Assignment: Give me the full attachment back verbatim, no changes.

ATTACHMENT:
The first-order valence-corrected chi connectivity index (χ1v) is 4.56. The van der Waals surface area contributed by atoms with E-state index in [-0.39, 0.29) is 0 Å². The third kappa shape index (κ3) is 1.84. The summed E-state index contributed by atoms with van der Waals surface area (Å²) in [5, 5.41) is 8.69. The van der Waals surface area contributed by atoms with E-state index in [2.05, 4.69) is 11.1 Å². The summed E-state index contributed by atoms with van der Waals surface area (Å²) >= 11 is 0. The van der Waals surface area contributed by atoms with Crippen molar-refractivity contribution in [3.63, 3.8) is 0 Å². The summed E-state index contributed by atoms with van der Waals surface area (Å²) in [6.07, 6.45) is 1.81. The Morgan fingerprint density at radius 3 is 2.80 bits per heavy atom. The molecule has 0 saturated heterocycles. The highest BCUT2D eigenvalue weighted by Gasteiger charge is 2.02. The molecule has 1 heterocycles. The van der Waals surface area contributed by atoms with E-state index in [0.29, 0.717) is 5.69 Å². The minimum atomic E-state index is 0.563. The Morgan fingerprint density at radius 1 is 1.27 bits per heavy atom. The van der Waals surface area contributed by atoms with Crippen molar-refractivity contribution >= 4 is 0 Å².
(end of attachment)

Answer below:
The first-order valence-corrected chi connectivity index (χ1v) is 4.56. The van der Waals surface area contributed by atoms with E-state index in [-0.39, 0.29) is 0 Å². The third kappa shape index (κ3) is 1.84. The summed E-state index contributed by atoms with van der Waals surface area (Å²) in [5, 5.41) is 8.69. The van der Waals surface area contributed by atoms with E-state index in [2.05, 4.69) is 11.1 Å². The summed E-state index contributed by atoms with van der Waals surface area (Å²) >= 11 is 0. The van der Waals surface area contributed by atoms with Crippen molar-refractivity contribution in [3.63, 3.8) is 0 Å². The summed E-state index contributed by atoms with van der Waals surface area (Å²) in [6.07, 6.45) is 1.81. The Morgan fingerprint density at radius 3 is 2.80 bits per heavy atom. The molecule has 0 saturated heterocycles. The highest BCUT2D eigenvalue weighted by Gasteiger charge is 2.02. The molecule has 1 heterocycles. The van der Waals surface area contributed by atoms with E-state index in [0.29, 0.717) is 5.69 Å². The minimum atomic E-state index is 0.563. The Morgan fingerprint density at radius 1 is 1.27 bits per heavy atom. The van der Waals surface area contributed by atoms with Crippen molar-refractivity contribution >= 4 is 0 Å².